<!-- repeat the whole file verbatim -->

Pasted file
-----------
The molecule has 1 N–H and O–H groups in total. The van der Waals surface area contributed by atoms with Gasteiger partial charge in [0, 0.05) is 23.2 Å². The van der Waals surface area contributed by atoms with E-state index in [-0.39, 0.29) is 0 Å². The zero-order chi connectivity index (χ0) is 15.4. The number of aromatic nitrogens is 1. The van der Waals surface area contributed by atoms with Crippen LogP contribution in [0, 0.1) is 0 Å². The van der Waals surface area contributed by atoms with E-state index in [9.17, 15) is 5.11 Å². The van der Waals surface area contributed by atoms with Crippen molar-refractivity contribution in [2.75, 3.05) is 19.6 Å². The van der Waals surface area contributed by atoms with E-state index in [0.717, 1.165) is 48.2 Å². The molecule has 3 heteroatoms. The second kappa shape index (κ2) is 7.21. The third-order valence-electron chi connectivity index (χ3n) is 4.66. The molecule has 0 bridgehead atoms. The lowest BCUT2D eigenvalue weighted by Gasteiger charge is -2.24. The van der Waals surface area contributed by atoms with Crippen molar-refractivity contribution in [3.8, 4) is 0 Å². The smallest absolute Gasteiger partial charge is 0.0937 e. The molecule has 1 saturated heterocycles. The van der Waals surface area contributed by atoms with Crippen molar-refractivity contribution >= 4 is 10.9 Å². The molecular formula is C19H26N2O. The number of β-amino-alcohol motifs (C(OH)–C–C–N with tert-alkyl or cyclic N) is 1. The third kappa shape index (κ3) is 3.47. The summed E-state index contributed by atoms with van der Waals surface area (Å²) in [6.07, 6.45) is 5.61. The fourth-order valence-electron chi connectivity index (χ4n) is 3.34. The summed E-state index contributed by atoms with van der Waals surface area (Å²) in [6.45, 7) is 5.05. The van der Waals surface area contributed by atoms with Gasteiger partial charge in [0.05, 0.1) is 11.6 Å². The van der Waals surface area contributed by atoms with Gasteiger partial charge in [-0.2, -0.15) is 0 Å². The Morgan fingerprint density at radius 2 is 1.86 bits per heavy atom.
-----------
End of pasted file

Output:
The molecule has 1 N–H and O–H groups in total. The van der Waals surface area contributed by atoms with Gasteiger partial charge in [0, 0.05) is 23.2 Å². The van der Waals surface area contributed by atoms with E-state index in [-0.39, 0.29) is 0 Å². The zero-order chi connectivity index (χ0) is 15.4. The number of aromatic nitrogens is 1. The van der Waals surface area contributed by atoms with Crippen LogP contribution in [0, 0.1) is 0 Å². The van der Waals surface area contributed by atoms with E-state index in [9.17, 15) is 5.11 Å². The van der Waals surface area contributed by atoms with Crippen molar-refractivity contribution in [2.75, 3.05) is 19.6 Å². The van der Waals surface area contributed by atoms with E-state index in [0.717, 1.165) is 48.2 Å². The molecule has 3 heteroatoms. The second kappa shape index (κ2) is 7.21. The third-order valence-electron chi connectivity index (χ3n) is 4.66. The molecule has 0 bridgehead atoms. The lowest BCUT2D eigenvalue weighted by Gasteiger charge is -2.24. The van der Waals surface area contributed by atoms with Crippen molar-refractivity contribution in [3.8, 4) is 0 Å². The smallest absolute Gasteiger partial charge is 0.0937 e. The molecule has 1 saturated heterocycles. The van der Waals surface area contributed by atoms with Crippen molar-refractivity contribution >= 4 is 10.9 Å². The molecular formula is C19H26N2O. The number of β-amino-alcohol motifs (C(OH)–C–C–N with tert-alkyl or cyclic N) is 1. The third kappa shape index (κ3) is 3.47. The summed E-state index contributed by atoms with van der Waals surface area (Å²) in [6.07, 6.45) is 5.61. The fourth-order valence-electron chi connectivity index (χ4n) is 3.34. The summed E-state index contributed by atoms with van der Waals surface area (Å²) in [6.45, 7) is 5.05. The van der Waals surface area contributed by atoms with Gasteiger partial charge in [0.05, 0.1) is 11.6 Å². The van der Waals surface area contributed by atoms with Gasteiger partial charge in [-0.2, -0.15) is 0 Å². The Morgan fingerprint density at radius 2 is 1.86 bits per heavy atom.